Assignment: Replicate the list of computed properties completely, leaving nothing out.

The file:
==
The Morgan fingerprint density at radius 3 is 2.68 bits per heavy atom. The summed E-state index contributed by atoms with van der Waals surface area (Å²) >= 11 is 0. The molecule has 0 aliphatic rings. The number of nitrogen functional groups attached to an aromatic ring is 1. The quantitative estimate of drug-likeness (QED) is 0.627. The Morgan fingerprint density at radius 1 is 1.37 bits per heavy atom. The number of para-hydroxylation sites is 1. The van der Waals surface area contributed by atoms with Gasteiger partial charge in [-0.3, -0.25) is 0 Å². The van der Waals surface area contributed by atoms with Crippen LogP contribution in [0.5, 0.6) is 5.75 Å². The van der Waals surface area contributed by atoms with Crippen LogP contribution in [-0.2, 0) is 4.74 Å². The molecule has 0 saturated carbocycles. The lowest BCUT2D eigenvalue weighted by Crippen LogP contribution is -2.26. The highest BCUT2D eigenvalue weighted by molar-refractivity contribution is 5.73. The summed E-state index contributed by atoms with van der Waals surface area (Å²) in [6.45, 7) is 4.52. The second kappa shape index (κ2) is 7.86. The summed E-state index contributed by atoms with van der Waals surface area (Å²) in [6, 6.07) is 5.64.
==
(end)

The Morgan fingerprint density at radius 3 is 2.68 bits per heavy atom. The summed E-state index contributed by atoms with van der Waals surface area (Å²) >= 11 is 0. The molecule has 0 aliphatic rings. The number of nitrogen functional groups attached to an aromatic ring is 1. The quantitative estimate of drug-likeness (QED) is 0.627. The Morgan fingerprint density at radius 1 is 1.37 bits per heavy atom. The number of para-hydroxylation sites is 1. The van der Waals surface area contributed by atoms with Gasteiger partial charge in [-0.3, -0.25) is 0 Å². The van der Waals surface area contributed by atoms with Crippen LogP contribution in [0.5, 0.6) is 5.75 Å². The van der Waals surface area contributed by atoms with Crippen LogP contribution in [-0.2, 0) is 4.74 Å². The molecule has 0 saturated carbocycles. The lowest BCUT2D eigenvalue weighted by Crippen LogP contribution is -2.26. The highest BCUT2D eigenvalue weighted by molar-refractivity contribution is 5.73. The summed E-state index contributed by atoms with van der Waals surface area (Å²) in [6.45, 7) is 4.52. The second kappa shape index (κ2) is 7.86. The summed E-state index contributed by atoms with van der Waals surface area (Å²) in [6, 6.07) is 5.64.